If you need Fossil to start automatically on Windows, it is suggested to install Fossil as a Windows Service.
- You have Administrative access to a Windows 2012r2 or above server.
- You have PowerShell 5.1 or above installed.
Place Fossil on Server
However you obtained your copy of Fossil, it is recommended that you follow
Windows conventions and place it within
\Program Files\FossilSCM. Since
Fossil 2.10 is a 64bit binary, this is the proper location for the executable.
This way Fossil is at an expected location and you will have minimal issues with
Windows interfering in your ability to run Fossil as a service. You will need
Administrative rights to place fossil at the recommended location. If you will
only be running Fossil as a service, you do not need to add this location to the
path, though you may do so if you wish.
Installing Fossil as a Service
Luckily the hard work to use Fossil as a Windows Service has been done by the
Fossil team. We simply have to install it with the proper command line options.
Fossil on Windows has a command
fossil winsrv to allow installing Fossil as a
service on Windows. This command is only documented on the windows executable
of Fossil. You must also run the command as administrator for it to be
Fossil winsrv Example
The simplest form of the command is:
fossil winsrv create --repository D:/Path/to/Repo.fossil
This will create a windows service named 'Fossil-DSCM' running under the local
system account and accessible on port 8080 by default.
fossil winsrv can also
start, stop, and delete the service. For all available options, please execute
fossil help winsrv on a windows install of Fossil.
If you wish to server a directory of repositories, the
fossil winsrv command
requires a slightly different set of options vs.
fossil winsrv create --repository D:/Path/to/Repos --repolist
Choice of Directory Considerations
When the Fossil server will be used at times that files may be locked
during virus scanning, it is prudent to arrange that its directory used
for temporary files is exempted from such scanning. Ordinarily, this
will be a subdirectory named "fossil" in the temporary directory given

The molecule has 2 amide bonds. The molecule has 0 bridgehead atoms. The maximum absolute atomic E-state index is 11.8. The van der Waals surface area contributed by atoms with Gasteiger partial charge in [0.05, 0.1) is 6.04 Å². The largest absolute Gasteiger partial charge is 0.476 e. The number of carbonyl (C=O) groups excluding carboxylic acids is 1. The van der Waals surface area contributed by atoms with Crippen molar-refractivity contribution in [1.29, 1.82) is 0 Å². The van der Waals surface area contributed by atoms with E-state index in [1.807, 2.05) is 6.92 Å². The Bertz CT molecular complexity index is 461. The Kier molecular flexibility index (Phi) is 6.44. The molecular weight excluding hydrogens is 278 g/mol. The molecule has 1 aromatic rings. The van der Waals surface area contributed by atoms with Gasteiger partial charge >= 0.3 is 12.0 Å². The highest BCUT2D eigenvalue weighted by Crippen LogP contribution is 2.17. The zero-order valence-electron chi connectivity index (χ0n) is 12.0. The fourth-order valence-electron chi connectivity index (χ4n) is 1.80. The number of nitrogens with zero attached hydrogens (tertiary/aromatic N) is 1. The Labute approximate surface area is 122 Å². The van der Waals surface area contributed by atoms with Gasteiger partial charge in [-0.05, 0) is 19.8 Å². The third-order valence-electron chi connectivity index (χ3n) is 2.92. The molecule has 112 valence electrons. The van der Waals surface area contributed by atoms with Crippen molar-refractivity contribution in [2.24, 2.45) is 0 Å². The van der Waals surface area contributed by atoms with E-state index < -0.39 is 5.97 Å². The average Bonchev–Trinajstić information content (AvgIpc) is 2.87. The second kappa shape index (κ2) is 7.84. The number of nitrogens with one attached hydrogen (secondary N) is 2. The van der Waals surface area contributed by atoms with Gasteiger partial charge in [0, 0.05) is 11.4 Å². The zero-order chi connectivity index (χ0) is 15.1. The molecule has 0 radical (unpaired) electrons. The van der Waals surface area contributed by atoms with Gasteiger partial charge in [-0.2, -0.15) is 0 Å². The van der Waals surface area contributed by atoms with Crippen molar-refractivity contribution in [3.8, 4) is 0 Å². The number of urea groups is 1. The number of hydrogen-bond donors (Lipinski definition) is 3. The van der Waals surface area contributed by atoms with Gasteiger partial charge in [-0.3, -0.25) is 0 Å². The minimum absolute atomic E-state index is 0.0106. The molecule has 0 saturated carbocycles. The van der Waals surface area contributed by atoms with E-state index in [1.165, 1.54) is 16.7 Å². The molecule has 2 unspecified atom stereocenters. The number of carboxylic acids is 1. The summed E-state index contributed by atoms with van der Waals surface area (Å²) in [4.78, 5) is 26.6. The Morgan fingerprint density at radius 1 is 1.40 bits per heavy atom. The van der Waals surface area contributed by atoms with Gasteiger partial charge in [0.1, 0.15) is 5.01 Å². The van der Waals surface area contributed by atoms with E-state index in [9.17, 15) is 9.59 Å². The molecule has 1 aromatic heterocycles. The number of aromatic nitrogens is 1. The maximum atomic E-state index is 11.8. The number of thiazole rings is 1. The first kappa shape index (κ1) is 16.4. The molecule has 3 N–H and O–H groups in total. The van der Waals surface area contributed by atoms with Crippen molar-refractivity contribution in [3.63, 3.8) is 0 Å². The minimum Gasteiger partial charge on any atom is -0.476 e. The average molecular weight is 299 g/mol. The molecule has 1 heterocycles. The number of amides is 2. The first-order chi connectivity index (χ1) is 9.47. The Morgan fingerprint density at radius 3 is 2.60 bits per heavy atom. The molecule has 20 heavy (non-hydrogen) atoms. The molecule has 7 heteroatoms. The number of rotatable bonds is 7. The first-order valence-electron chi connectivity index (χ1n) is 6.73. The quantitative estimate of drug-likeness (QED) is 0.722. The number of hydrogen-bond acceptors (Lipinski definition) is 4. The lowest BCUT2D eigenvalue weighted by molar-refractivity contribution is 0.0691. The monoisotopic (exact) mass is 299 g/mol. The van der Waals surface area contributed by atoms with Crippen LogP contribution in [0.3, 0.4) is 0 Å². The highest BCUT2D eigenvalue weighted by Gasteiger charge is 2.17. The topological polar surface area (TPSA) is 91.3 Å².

by the Windows GetTempPath(...) API, namely
the value of the first existing environment variable from
%SystemRoot%; you can look for their actual values in
your system by accessing the
Excluding this subdirectory will avoid certain rare failures where the
fossil.exe process is unable to use the directory normally during a scan.
As great as
fossil winsrv is, it does not have one to one reflection of all of
fossil server options. When you need to use some of
the more advanced options, such as
--extroot, you will
need to use PowerShell to configure and install the Windows service.
PowerShell provides the New-Service command, which we can use to install and configure Fossil as a service. The below should all be entered as a single line in an Administrative PowerShell console.
New-Service -Name fossil -DisplayName fossil -BinaryPathName '"C:\Program Files\FossilSCM\fossil.exe" server --port 8080 --repolist "D:/Path/to/Repos"' -StartupType Automatic
Please note the use of forward slashes in the repolist path passed to Fossil.
Windows will accept either back slashes or forward slashes in path names, but
Fossil has a preference for forward slashes. The use of
--repolist will make
this a multiple repository server. If you want to serve only a single
repository, then leave off the
--repolist parameter and provide the full path
to the proper repository file. Other options are listed in the
fossil server documentation.
The service will be installed by default to use the Local Service account.
Since Fossil only needs access to local files, this is fine and causes no
issues. The service will not be running once installed. You will need to start
it to proceed (the
-StartupType Automatic parameter to
result in the service auto-starting on boot). This can be done by entering
Start-Service -Name fossil
in the PowerShell console.
Congratulations, you now have a base http accessible Fossil server running on Windows.
Removing the Windows Service
If you want to remove the Fossil service, execute the following from an Administrative PowerShell or Command Prompt console:
sc.exe delete fossil
If you have Powershell version 6.0 or later, you can use:
Remove-Service -Name fossil
with the same effect.